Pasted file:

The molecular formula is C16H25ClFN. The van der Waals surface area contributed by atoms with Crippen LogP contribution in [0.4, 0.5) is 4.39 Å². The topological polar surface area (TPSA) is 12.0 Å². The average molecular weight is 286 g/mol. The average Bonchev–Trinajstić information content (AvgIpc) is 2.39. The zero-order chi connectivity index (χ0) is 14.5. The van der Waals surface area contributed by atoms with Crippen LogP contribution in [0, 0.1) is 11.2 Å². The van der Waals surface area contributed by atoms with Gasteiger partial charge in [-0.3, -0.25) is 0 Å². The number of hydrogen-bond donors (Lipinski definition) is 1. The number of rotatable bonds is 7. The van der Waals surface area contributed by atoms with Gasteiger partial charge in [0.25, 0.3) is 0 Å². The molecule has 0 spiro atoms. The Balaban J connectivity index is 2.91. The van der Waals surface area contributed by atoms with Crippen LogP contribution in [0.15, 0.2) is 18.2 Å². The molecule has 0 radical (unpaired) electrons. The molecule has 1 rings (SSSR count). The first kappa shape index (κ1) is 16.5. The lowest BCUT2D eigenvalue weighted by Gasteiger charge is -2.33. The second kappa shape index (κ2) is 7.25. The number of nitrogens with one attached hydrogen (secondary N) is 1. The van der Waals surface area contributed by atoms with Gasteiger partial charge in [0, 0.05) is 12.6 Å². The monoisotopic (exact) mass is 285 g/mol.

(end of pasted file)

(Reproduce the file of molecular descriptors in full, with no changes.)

The molecular formula is C16H25ClFN. The van der Waals surface area contributed by atoms with Crippen LogP contribution in [0.4, 0.5) is 4.39 Å². The topological polar surface area (TPSA) is 12.0 Å². The average molecular weight is 286 g/mol. The average Bonchev–Trinajstić information content (AvgIpc) is 2.39. The zero-order chi connectivity index (χ0) is 14.5. The van der Waals surface area contributed by atoms with Crippen LogP contribution in [0, 0.1) is 11.2 Å². The van der Waals surface area contributed by atoms with Gasteiger partial charge in [-0.3, -0.25) is 0 Å². The number of hydrogen-bond donors (Lipinski definition) is 1. The number of rotatable bonds is 7. The van der Waals surface area contributed by atoms with Gasteiger partial charge in [0.25, 0.3) is 0 Å². The molecule has 0 spiro atoms. The Balaban J connectivity index is 2.91. The van der Waals surface area contributed by atoms with Crippen LogP contribution in [0.15, 0.2) is 18.2 Å². The molecule has 0 radical (unpaired) electrons. The molecule has 1 rings (SSSR count). The first kappa shape index (κ1) is 16.5. The lowest BCUT2D eigenvalue weighted by Gasteiger charge is -2.33. The second kappa shape index (κ2) is 7.25. The number of nitrogens with one attached hydrogen (secondary N) is 1. The van der Waals surface area contributed by atoms with Gasteiger partial charge in [0, 0.05) is 12.6 Å². The monoisotopic (exact) mass is 285 g/mol.